Cecil Freitas, 88, of Oakdale, isn’t one for idle hands. For a man born in a generation made of resilient self-starters, the idea of retiring to a quiet life of couch surfing and Bingo, is about as appealing as a swift kick to the shin by a skittish heifer.
What started as a favor to an ailing friend, turned into a way to pass the time, building wooden windmills of varying sizes.
Freitas’ former boss at Claribel Farms asked him to fix an old windmill that was dear to him. The windmill was in dire shape with rotting wood and faded paint. Freitas took on the job but back surgery derailed his efforts and then, his friend succumbed to cancer before Freitas could finish the windmill.
As a gift to the man’s widow, Freitas returned to the project as soon as he was able, and delivered the finished windmill, a remembrance to the man he’d respected and considered a friend.
The man’s wife was overjoyed by the gift. Freitas realized how much fun it’d been to rehab the windmill and decided to start building more.
Freitas, a Korean War veteran father, grandfather and great-grandfather, traveled the United States in various careers from dairy herdsman to a handyman who could build a house or lay a floor, but eventually returned to his Oakdale roots.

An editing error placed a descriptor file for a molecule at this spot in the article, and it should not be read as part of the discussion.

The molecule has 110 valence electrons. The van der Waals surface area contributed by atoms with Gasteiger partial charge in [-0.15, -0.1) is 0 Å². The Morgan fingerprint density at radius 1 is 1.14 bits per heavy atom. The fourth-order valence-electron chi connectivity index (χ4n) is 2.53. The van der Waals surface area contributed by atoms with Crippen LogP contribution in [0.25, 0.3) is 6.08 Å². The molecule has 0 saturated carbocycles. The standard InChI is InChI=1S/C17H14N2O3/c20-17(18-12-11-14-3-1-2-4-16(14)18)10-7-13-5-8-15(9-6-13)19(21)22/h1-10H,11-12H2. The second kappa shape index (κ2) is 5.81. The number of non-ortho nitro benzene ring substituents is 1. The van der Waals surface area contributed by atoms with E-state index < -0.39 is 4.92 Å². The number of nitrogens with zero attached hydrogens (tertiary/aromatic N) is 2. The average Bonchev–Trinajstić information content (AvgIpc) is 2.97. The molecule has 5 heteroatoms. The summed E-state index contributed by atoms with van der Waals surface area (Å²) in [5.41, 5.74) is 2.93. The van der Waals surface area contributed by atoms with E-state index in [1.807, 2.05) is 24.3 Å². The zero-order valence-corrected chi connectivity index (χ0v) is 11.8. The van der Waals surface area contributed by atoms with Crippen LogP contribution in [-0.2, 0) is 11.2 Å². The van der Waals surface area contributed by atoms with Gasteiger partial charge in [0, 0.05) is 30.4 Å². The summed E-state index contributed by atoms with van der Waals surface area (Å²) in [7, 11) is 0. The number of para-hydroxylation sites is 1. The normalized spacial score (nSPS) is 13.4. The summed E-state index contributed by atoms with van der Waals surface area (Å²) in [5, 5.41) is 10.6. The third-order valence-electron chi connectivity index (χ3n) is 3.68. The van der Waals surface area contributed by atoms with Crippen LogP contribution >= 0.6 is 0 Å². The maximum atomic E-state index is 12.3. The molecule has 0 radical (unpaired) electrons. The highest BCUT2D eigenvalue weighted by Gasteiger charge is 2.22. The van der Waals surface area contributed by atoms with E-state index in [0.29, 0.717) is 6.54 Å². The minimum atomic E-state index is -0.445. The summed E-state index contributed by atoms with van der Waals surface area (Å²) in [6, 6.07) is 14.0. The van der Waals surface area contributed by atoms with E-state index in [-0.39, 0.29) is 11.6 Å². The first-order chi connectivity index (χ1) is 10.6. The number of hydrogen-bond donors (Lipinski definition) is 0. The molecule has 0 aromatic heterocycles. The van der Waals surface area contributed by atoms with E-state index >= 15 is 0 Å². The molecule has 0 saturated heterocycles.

Born in 1932 in the country, on the outskirts of Oakdale, his family owned and operated an 80-acre ranch where Freitas learned everything there was to learn about ranching life, from taking care of the animals to fixing anything that broke or needed tending.
Freitas and the family moved to Riverbank when his older brothers were drafted into the war, spending many of his formative years on California Avenue in a house that has since been purchased by the school district and torn down.
“So we moved over on Roselle,” Freitas shared. “My mother, and dad bought eight acres over there and we had about 12 to 15 cows.”
Freitas spent more time milking cows and irrigating fields than spending time in a classroom but he’s filled an entire life with interesting adventures as well as picked up valuable skills.
“It was fun. I mean it wasn’t big money but I’ve always had a dollar in my pocket,” Freitas said with a chuckle.
And now, he’s building lawn art in the form of windmills to keep busy.
Freitas said, “I thought well, it would be a good pastime. They’re small, and don’t cost an arm and a leg to make. The plywood is outrageous but you know if I can sell one or two, it makes up for it.”
It takes Freitas about 10 hours to put together a larger windmill and to date he’s made 11 but he’s given away about half of that number to friends and family. However, if he wants to keep tinkering, he’s going to need to sell a handful to cover the costs of materials.
“I enjoy doing it. If I get bored sitting in the house, I’ll come out here,” he said of his workshop. “If I get bored out here, I’ll go back in the house or go somewhere, and go see somebody.”
Anyone interested in purchasing a windmill, can contact Freitas at 209-872-0037 or can call his daughter, Tonya Freitas, at 209-404-5884. Price varies but the larger windmills will cost $125.